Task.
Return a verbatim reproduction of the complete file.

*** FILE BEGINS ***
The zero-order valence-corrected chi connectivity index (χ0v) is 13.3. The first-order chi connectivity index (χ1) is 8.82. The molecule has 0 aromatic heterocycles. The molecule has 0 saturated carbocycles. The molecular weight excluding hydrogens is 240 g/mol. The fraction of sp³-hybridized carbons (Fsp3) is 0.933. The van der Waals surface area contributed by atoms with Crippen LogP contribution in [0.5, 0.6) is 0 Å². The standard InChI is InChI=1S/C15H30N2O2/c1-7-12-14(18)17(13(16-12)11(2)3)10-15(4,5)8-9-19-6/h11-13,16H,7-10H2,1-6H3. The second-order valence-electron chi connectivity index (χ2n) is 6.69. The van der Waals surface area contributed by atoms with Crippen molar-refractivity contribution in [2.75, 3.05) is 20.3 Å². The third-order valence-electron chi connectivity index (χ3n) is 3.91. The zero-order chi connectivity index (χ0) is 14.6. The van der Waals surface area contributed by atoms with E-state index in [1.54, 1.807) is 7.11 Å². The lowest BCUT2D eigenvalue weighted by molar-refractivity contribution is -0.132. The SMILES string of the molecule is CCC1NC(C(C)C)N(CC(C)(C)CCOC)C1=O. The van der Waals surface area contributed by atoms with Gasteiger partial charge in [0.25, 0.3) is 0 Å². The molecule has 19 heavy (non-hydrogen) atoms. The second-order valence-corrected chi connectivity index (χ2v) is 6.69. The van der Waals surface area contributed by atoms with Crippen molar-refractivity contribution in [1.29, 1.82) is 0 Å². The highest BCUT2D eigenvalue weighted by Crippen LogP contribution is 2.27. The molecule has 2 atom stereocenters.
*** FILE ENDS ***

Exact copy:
The zero-order valence-corrected chi connectivity index (χ0v) is 13.3. The first-order chi connectivity index (χ1) is 8.82. The molecule has 0 aromatic heterocycles. The molecule has 0 saturated carbocycles. The molecular weight excluding hydrogens is 240 g/mol. The fraction of sp³-hybridized carbons (Fsp3) is 0.933. The van der Waals surface area contributed by atoms with Crippen LogP contribution in [0.5, 0.6) is 0 Å². The standard InChI is InChI=1S/C15H30N2O2/c1-7-12-14(18)17(13(16-12)11(2)3)10-15(4,5)8-9-19-6/h11-13,16H,7-10H2,1-6H3. The second-order valence-electron chi connectivity index (χ2n) is 6.69. The van der Waals surface area contributed by atoms with Crippen molar-refractivity contribution in [2.75, 3.05) is 20.3 Å². The third-order valence-electron chi connectivity index (χ3n) is 3.91. The zero-order chi connectivity index (χ0) is 14.6. The van der Waals surface area contributed by atoms with E-state index in [1.54, 1.807) is 7.11 Å². The lowest BCUT2D eigenvalue weighted by molar-refractivity contribution is -0.132. The SMILES string of the molecule is CCC1NC(C(C)C)N(CC(C)(C)CCOC)C1=O. The van der Waals surface area contributed by atoms with Gasteiger partial charge in [0.25, 0.3) is 0 Å². The molecule has 19 heavy (non-hydrogen) atoms. The second-order valence-corrected chi connectivity index (χ2v) is 6.69. The van der Waals surface area contributed by atoms with Crippen molar-refractivity contribution in [1.29, 1.82) is 0 Å². The highest BCUT2D eigenvalue weighted by Crippen LogP contribution is 2.27. The molecule has 2 atom stereocenters.